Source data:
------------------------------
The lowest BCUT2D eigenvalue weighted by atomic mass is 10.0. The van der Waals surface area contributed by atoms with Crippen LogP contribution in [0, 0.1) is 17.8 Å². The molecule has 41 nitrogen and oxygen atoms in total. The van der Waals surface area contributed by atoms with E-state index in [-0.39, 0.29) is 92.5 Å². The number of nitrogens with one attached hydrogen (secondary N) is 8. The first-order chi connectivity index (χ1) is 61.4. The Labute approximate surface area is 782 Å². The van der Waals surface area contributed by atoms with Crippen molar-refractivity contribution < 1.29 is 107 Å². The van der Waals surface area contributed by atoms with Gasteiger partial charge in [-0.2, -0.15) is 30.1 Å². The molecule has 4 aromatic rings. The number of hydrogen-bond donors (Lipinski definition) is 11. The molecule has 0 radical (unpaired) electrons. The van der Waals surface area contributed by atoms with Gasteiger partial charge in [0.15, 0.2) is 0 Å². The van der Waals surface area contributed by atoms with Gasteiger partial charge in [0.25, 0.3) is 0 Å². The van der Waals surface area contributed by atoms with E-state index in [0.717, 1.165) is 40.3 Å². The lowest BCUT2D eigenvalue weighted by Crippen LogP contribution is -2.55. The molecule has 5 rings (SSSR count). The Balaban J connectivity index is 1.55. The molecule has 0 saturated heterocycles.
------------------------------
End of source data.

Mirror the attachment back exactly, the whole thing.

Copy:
The lowest BCUT2D eigenvalue weighted by atomic mass is 10.0. The van der Waals surface area contributed by atoms with Crippen LogP contribution in [0, 0.1) is 17.8 Å². The molecule has 41 nitrogen and oxygen atoms in total. The van der Waals surface area contributed by atoms with E-state index in [-0.39, 0.29) is 92.5 Å². The number of nitrogens with one attached hydrogen (secondary N) is 8. The first-order chi connectivity index (χ1) is 61.4. The Labute approximate surface area is 782 Å². The van der Waals surface area contributed by atoms with Crippen molar-refractivity contribution < 1.29 is 107 Å². The van der Waals surface area contributed by atoms with Gasteiger partial charge in [-0.2, -0.15) is 30.1 Å². The molecule has 4 aromatic rings. The number of hydrogen-bond donors (Lipinski definition) is 11. The molecule has 0 radical (unpaired) electrons. The van der Waals surface area contributed by atoms with Gasteiger partial charge in [0.15, 0.2) is 0 Å². The van der Waals surface area contributed by atoms with Gasteiger partial charge in [0.25, 0.3) is 0 Å². The van der Waals surface area contributed by atoms with E-state index in [0.717, 1.165) is 40.3 Å². The lowest BCUT2D eigenvalue weighted by Crippen LogP contribution is -2.55. The molecule has 5 rings (SSSR count). The Balaban J connectivity index is 1.55. The molecule has 0 saturated heterocycles.